From our partner International Affairs

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EU politicians turn to “ball of snakes” to make own careers

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Some of EU politicians are very successful in making their careers using the weak points of the European Union member states.

Current tensions between Russia, China, Iran, North Korea and NATO (including EU countries) lead to the development of many expensive programs and projects that European taxpayers have to pay for.

Current security situation provides a huge space for ambitious politicians. Those, in turn, involve the population of European countries in an arms race, trying to achieve personal goals at the expense of frightened citizens.

Thus, such statements as: “we’re at war”, “Russia and China threaten Europe and the Word”, “we need to increase defence spending” are populist in nature and distract attention of people from more pressing social issues. The more so, loud statements let such experts be in the centre of attention in European politics.

Thus, new European Commission President Ursula von der Leyen has flagged her ambition for political weight to take more responsibility for defence programs and projects.

“That’s likely to trigger turf wars with EU national governments, NATO and the United States over who should be in charge of European military cooperation and the West’s lucrative defence industry,” writes Paul Taylor, a contributing editor at POLITICO and a senior fellow at the think-tank Friends of Europe.

Franco-German efforts to press EU countries to buy European military equipment rather than U.S. vehicles and weapons have not been successful yet. But taking into account the pertinacity of French and German politicians in the EU governing bodies it could become a reality. Though the Baltic countries, the Netherlands, and Poland, are suspicious of such plans.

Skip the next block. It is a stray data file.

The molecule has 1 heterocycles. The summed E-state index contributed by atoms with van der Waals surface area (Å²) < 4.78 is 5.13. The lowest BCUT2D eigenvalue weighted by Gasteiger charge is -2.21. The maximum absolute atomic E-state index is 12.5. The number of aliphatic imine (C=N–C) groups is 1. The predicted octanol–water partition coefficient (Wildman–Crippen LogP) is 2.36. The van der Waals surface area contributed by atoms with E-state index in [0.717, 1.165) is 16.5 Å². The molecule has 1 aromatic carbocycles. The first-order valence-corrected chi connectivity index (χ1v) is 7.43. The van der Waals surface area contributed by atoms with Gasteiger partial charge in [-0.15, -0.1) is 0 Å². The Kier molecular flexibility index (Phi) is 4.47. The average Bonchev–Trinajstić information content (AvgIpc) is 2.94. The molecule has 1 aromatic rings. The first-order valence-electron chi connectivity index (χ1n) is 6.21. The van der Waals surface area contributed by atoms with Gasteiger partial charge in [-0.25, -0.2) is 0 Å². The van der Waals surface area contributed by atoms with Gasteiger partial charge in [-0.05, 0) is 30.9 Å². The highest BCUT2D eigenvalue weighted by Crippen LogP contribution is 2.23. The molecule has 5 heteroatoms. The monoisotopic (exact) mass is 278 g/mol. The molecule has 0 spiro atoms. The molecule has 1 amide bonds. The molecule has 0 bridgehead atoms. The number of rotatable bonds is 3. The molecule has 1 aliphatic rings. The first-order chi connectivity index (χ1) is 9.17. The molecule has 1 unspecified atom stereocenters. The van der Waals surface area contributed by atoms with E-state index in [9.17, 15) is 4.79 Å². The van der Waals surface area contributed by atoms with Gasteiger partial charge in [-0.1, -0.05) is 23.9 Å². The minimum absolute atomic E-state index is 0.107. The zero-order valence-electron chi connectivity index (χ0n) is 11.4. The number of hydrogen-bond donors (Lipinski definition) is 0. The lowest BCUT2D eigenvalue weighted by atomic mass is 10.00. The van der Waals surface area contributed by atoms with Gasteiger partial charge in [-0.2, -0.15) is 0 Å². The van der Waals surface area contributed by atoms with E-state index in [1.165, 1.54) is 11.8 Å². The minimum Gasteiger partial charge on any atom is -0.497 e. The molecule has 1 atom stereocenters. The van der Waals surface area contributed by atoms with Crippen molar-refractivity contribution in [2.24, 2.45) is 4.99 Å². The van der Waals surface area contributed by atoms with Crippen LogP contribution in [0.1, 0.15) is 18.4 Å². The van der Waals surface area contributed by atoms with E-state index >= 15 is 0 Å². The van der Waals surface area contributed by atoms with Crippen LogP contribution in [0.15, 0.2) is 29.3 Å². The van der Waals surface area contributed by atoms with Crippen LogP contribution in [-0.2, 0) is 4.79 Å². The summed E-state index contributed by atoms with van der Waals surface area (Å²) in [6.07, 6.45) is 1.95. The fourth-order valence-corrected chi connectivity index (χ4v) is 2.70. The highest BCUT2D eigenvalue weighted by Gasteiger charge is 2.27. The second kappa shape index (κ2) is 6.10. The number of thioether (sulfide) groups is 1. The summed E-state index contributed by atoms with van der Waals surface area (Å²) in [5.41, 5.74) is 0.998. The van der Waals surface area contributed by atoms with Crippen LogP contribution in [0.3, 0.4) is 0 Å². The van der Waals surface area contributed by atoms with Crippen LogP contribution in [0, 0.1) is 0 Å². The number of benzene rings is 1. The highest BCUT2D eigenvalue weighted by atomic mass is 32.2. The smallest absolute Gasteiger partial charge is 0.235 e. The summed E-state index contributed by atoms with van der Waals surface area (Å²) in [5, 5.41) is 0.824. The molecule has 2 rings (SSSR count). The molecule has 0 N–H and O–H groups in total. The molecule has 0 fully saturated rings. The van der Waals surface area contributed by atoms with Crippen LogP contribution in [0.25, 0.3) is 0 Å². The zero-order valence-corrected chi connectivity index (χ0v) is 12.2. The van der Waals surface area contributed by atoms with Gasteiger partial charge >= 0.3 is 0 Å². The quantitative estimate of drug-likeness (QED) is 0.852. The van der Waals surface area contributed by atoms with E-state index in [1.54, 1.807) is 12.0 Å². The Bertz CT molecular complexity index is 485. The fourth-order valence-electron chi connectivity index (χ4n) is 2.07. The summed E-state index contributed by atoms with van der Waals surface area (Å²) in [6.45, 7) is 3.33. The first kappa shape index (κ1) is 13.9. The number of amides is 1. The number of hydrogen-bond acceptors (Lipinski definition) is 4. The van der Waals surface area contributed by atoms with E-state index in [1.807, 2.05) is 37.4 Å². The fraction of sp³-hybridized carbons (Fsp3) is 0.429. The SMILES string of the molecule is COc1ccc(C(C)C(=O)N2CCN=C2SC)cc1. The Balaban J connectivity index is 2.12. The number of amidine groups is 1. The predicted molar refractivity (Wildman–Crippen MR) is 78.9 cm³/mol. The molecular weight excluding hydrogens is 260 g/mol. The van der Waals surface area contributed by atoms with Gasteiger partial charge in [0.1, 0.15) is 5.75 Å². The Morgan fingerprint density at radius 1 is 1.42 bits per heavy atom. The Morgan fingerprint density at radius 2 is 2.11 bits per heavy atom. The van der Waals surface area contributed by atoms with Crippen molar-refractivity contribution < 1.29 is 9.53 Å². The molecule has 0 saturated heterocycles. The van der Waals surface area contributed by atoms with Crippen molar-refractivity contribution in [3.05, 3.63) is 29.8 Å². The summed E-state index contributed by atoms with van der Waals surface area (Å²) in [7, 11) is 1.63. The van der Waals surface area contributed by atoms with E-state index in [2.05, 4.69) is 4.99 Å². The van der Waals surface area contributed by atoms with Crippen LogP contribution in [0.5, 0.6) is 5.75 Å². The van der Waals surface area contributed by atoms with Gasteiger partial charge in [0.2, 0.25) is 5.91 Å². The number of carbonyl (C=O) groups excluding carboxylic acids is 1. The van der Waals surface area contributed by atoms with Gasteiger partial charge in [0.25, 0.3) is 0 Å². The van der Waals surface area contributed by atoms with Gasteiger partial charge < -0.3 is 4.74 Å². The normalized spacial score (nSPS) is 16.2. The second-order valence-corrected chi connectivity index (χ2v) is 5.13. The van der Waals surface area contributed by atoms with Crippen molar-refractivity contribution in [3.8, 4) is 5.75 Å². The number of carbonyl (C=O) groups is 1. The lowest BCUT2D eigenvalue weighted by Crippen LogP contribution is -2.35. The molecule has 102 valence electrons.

“They simply want the best value for money and quality for their limited defence budgets. The Poles and Balts believe they get an unspoken extra level of bilateral defence insurance if they buy U.S. equipment beyond NATO’s mutual defence clause.” explains Paul Taylor.

This is one of the few cases when small Baltic States oppose European influencers – France and Germany. On October, 2 in his interview to Europäische Sicherheit & Technik, Raimundas Karoblis, the Minister of Defence of the Republic of Lithuania said that he hates even the subject of European military autonomy. He totally relies on NATO.

So, in this fight for decision making in the European Union only one side will loose – people of the countries who will pay for NATO or European defence projects.